I have asked the Commission of the European Communities to prepare a directive to regulate the selling of timeshare properties. The Commission has indicated that it hopes to bring forward a proposal shortly. In addition, we propose to amend the Trade Descriptions Act 1968 to tighten controls on statements about services and to bring timeshare award schemes within the Act's powers.
The Minister is bone idle. He sits in the ivory tower down at the Department of Trade and Industry while people in our constituencies suffer because of timeshare crooks. What is the Minister going to do about it? While he is at it, he should look to see how many timeshare crooks have contributed to Conservative party funds.
The hon. Gentleman's manner is so reassuring that he would not get me into a timeshare award scheme in a million years. It is not true to say that the Government have been slow to act. Only yesterday I spoke to Commissioner Van Miert in Brussels about this issue. As soon as I could I approached him to get the Commission to act, and progress is being made. We hope that before Christmas the Commission will issue a draft directive. Moreover, we spent the last year in a review of the Trade Descriptions Act and we hope to bring in legislation, when time permits, to bring award schemes within the remit of the Act. We could not be doing more.
While I endorse the call to eliminate malpractices to which the hon. Member for Ashfield (Mr. Haynes) has just referred, does my hon. Friend agree that it would be appropriate to draw to the attention of the House and the country the fact that there is nothing wrong with the principles of timeshare and that what we seek to eliminate are the malpractices and excesses through which timeshare is sold? Will he further agree that over the past 20 or 30 years many thousands of our constituents have enjoyed considerable happiness as a result of purchasing a timeshare?
My hon. Friend is quite right. All the evidence shows that the problem is not with timeshare: it is with its marketing. That is why we believe it essential that we insist that those considering taking up timeshare offers be given a written prospectus, that they have a cooling off period and that deposit moneys be protected.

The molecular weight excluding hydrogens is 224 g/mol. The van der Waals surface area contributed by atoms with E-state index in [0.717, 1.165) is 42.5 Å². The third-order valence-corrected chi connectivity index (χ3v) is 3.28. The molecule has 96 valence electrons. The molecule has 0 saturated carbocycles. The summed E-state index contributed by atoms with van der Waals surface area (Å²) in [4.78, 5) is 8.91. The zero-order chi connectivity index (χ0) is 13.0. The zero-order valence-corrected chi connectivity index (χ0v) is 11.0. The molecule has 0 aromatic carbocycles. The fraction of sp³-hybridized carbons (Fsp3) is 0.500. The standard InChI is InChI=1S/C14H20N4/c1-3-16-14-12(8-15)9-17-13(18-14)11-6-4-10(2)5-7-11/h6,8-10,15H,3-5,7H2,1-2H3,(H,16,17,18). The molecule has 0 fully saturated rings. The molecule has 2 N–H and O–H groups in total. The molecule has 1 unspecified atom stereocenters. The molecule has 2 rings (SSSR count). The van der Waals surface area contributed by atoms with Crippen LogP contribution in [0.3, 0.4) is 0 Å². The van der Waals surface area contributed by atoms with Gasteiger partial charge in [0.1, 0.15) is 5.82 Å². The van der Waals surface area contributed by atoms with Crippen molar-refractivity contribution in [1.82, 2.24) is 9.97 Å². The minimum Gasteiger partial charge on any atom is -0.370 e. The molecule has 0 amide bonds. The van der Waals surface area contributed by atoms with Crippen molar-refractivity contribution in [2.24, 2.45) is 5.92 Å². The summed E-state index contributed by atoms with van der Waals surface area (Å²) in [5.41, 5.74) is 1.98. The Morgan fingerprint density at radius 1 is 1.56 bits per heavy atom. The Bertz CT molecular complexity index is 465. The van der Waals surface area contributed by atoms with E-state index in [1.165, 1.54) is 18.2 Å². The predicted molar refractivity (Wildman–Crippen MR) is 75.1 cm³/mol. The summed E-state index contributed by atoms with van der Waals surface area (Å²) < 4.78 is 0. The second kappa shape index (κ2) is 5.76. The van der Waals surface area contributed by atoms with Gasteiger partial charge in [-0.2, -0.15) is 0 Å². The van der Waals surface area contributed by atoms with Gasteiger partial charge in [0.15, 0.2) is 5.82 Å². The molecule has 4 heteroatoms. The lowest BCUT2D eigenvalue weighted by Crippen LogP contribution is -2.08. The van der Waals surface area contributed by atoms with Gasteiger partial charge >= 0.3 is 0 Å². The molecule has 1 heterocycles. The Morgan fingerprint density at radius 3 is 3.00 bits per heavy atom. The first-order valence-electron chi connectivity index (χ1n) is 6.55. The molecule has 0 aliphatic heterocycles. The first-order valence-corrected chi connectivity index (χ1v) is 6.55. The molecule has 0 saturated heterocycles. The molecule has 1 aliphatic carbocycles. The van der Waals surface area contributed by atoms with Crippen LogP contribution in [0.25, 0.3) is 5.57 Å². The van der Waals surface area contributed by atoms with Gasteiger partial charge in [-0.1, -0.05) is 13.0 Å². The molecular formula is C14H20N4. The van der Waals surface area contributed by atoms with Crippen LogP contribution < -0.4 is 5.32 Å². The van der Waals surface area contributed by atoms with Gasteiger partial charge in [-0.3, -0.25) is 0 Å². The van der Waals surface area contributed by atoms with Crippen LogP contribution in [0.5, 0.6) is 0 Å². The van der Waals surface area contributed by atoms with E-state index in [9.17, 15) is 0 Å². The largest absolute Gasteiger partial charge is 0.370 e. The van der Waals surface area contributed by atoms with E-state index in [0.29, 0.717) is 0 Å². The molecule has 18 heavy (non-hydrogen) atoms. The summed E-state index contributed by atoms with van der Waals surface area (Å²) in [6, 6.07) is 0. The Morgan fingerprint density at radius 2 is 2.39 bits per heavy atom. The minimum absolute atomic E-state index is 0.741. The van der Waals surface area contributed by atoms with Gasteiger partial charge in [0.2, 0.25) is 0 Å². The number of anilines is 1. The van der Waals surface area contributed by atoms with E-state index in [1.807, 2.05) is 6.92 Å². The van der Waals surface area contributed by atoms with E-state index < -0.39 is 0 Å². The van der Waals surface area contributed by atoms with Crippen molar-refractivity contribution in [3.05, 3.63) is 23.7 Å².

There is no point in acting unilaterally in this case, as most timeshare properties are situated abroad. This is a good example of European action being needed. We are pressing the European Commission to act; it has promised to consider our request as favourably as it can.
The Minister knows that many people—including many Conservative Members—are being duped by bogus timeshare advertisements. He also knows that he made the same statement that he has just made to the House in a press release dated 18 February in which he also promised action. Nothing has been done since then. The Advertising Standards Authority, the Office of Fair Trading and the Consumers Association have begged the Minister to take action for the past 16 months, so why is he prepared to sit back and leave the matter to Europe, knowing full well that no protection will come into force before 1 January 1993 at the earliest?
As 80 per cent. of timeshare properties are situated abroad, it makes sense for Europe to act in this matter. The hon. Gentleman has failed to tell the House that we have just finished an exhaustive review of the Trade Descriptions Act. He is so intent on making petty party-political points that he ignores the fact that we have had to consult hundreds of trade associations. The Trade Descriptions Act affects every buying and selling operation in this country. We have finished the review and we shall bring in legislation. What more could we do?
Will my hon. Friend's actions cover misleading advertising sent from abroad? Will they also cover the cooling-off periods, which are so short that they are over by the time people return from their overseas holidays?
The whole point of asking for a Commission directive is that it would cover a cooling-off period. Insisting on amending the Trade Descriptions Act is necessary to bring award schemes into the ambit of that Act and to ensure that they are properly enacted. I am afraid that we cannot act on letters sent from abroad, but I urge people to consider such letters carefully. We have issued 750,000 leaflets entitled "Your place in the sun" advising people not to go to these award schemes and to beware of timeshare operators.